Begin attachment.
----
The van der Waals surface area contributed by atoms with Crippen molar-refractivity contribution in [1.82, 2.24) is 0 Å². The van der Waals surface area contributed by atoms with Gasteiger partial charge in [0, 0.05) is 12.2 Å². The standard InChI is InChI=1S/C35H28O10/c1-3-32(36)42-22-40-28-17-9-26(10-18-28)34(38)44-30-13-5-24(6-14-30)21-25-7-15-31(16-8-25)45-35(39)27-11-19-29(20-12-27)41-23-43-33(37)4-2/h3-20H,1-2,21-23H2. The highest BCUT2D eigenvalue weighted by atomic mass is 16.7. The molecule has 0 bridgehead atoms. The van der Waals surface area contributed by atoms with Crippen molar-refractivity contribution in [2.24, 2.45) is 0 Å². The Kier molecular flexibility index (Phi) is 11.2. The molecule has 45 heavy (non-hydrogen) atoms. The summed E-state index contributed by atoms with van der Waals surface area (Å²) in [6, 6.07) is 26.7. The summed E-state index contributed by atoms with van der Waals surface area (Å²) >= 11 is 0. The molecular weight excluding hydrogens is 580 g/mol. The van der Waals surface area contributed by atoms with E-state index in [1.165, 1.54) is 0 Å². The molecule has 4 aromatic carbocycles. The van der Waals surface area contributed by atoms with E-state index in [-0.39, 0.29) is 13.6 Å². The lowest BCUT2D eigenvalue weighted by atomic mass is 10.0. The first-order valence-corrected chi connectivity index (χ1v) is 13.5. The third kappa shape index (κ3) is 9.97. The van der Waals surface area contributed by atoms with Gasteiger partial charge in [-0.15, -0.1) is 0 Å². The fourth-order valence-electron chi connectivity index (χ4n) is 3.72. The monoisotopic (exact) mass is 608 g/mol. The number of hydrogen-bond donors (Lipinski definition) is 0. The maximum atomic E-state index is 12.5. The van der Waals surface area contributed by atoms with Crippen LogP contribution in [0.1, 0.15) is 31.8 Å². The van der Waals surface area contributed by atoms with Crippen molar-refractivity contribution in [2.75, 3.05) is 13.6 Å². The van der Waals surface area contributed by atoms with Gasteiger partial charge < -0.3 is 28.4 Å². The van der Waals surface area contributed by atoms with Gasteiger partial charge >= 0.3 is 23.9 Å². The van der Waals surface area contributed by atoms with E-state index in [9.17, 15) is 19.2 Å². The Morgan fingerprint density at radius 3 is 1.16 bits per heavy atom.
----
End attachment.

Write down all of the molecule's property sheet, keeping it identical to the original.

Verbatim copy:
The van der Waals surface area contributed by atoms with Crippen molar-refractivity contribution in [1.82, 2.24) is 0 Å². The van der Waals surface area contributed by atoms with Gasteiger partial charge in [0, 0.05) is 12.2 Å². The standard InChI is InChI=1S/C35H28O10/c1-3-32(36)42-22-40-28-17-9-26(10-18-28)34(38)44-30-13-5-24(6-14-30)21-25-7-15-31(16-8-25)45-35(39)27-11-19-29(20-12-27)41-23-43-33(37)4-2/h3-20H,1-2,21-23H2. The highest BCUT2D eigenvalue weighted by atomic mass is 16.7. The molecule has 0 bridgehead atoms. The van der Waals surface area contributed by atoms with Crippen molar-refractivity contribution in [2.24, 2.45) is 0 Å². The Kier molecular flexibility index (Phi) is 11.2. The molecule has 45 heavy (non-hydrogen) atoms. The summed E-state index contributed by atoms with van der Waals surface area (Å²) in [6, 6.07) is 26.7. The summed E-state index contributed by atoms with van der Waals surface area (Å²) >= 11 is 0. The molecular weight excluding hydrogens is 580 g/mol. The van der Waals surface area contributed by atoms with E-state index in [1.165, 1.54) is 0 Å². The molecule has 4 aromatic carbocycles. The van der Waals surface area contributed by atoms with E-state index in [-0.39, 0.29) is 13.6 Å². The lowest BCUT2D eigenvalue weighted by atomic mass is 10.0. The first-order valence-corrected chi connectivity index (χ1v) is 13.5. The third kappa shape index (κ3) is 9.97. The van der Waals surface area contributed by atoms with Gasteiger partial charge in [-0.15, -0.1) is 0 Å². The fourth-order valence-electron chi connectivity index (χ4n) is 3.72. The monoisotopic (exact) mass is 608 g/mol. The number of hydrogen-bond donors (Lipinski definition) is 0. The maximum atomic E-state index is 12.5. The van der Waals surface area contributed by atoms with Crippen LogP contribution in [0.1, 0.15) is 31.8 Å². The van der Waals surface area contributed by atoms with Crippen molar-refractivity contribution in [2.75, 3.05) is 13.6 Å². The van der Waals surface area contributed by atoms with Gasteiger partial charge < -0.3 is 28.4 Å². The van der Waals surface area contributed by atoms with Gasteiger partial charge >= 0.3 is 23.9 Å². The van der Waals surface area contributed by atoms with E-state index in [9.17, 15) is 19.2 Å². The Morgan fingerprint density at radius 3 is 1.16 bits per heavy atom.